Yesterday I fell over. Scratch that. Now I’m over 50, I think the correct term is *tilt head* ‘He’s had a fall…’
I’m lying in bed today – the first day of this new and wonderful year – with a painful, twisted ankle. I’m feeling great though, that the weird mist of dissociation – where I lose grip of what is real and what isn’t – that accompanied my tumble, has passed.
Added to that, I’ve had a thought.
Those of you who’ve been with me since the beginning will know I have a leaning towards the grandiose – some might call it blind optimism – I mean, what kind of lunatic would walk off around the edge of the U.K. with no money, expecting hospitality from the lovely folk of our fair island?
I’ve been looking at how many followers we have on Facebook (around 1500) and Twitter (about 1700) and I indulged in thinking, if that’s added together, we’ve got about…
But they might be the same people. Given the shenanegans of all things interwebby, some of these people might not even be…people…
To rub salt in my already open wound I decided to look at the followings of the rock stars of the mental health world.
Some have 10 thousand followers! Some have reached the dizzying heights of 20 odd thousand!
Mind – the folk who call themselves ‘The mental health charity’ in the UK – have nearly a quarter of a million followers on Twitter and roughly the same on Facebook.
Impressive, I’m sure you’ll agree.
But here’s the thing…
There are, in any one year, a minimum of slightly over 15 million people with mental health problems on our lovely island, if we go with the 1 in 4 figure that’s often brandished about the place.
There are over 15 million Twitter users and a massive 30 million (thereabouts) folk using Facebook in the UK.
One in 4 of those would equate to nearly 4 million and just over 7 million respectively.
That means, even the biggest hitter in our mental health world, Mind, are only reaching 6 and a quarter percent of the Twitterers and around 3 and a half percent of the Facebookers with mental health problems – their target audience – in the UK.
I imagine when those figures started coming through at Mind HQ, much in the same way that I started rejoicing our figures, they thought, ‘A quarter of a million! That’s fabulous!’
What about all the health and social care professionals? There must be nearly a bazillion of them.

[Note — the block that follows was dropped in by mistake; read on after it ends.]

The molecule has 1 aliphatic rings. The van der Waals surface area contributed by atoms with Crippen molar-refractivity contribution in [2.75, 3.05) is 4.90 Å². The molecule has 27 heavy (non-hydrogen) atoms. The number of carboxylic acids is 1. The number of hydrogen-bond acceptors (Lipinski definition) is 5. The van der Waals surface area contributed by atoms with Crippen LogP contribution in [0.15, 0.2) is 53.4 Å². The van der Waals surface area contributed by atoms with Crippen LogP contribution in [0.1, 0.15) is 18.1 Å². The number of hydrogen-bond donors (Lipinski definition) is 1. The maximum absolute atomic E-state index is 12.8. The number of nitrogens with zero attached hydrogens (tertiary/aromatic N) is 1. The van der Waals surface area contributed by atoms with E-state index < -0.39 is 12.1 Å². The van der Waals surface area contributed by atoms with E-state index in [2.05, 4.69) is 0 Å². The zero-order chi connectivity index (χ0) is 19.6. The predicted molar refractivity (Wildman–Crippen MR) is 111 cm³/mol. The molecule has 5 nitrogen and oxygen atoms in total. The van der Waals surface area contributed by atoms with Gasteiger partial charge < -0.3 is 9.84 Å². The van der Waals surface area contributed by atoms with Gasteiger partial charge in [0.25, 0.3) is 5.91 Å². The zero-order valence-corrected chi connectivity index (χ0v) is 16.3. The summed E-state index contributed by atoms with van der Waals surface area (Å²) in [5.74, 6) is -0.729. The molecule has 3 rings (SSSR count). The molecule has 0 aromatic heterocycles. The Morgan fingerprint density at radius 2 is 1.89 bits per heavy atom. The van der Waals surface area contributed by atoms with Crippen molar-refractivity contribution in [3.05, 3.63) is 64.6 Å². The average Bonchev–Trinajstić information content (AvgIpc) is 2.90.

Suddenly those already low figures are looking, er paltry, poultry if you’re still in the festive spirit.
So where are all these people?
I know it’s not all about the numbers, but, bear with me just a little longer…
One of the biggest problems for folk with mental health problems in the UK today is stigma – prejudicial views held by folk out of ignorance.
This stigma can manifest in discriminatory behaviours – often terribly well meaning – towards folk with a mental malady.
It can lead to people being paralysed with the fear of saying the wrong thing. They want to help – but what if they say something offensive? People end up saying nothing when almost anything would have been better.
That same fear could be what’s preventing folk from standing shoulder to shoulder, showing solidarity with these groups.
I know folk will take offence. Lordy, I’ve taken offence when I’ve read something that was written innocuously, flipping it over in my head into something mean and horrible.
I’ve learned, by walking around the edge of the U.K., relying on others for hospitality, that folk are fabulous.
People want to help, they want to get involved, they often just need permission.
So, here’s the plan.
By the end of the year, I want all things Walkamile to have AT LEAST 1 million followers.
Yes – 1 MILLION!
That’s just one in four of the one in four on Twitter and one in seven of the one in four on Facebook.
It will, obviously, mean that our individual voices will be diluted but, collectively what a voice that could be.
A voice that shouts out the principles of Walkamile – of love, consiliation, and compassion, of solidarity and of validation.
Where the assumption we make is that people are fabulous.
Where we accept that folk will make mistakes with language, occasionally with actions.
Where we accept WE will make mistakes…
And yes, with larger numbers, it could feel a bit like herding cats.
I want us to live in a country where talking about our mental health is as easy as talking about a twisted ankle.
1 million followers – just imagine…
Walk a mile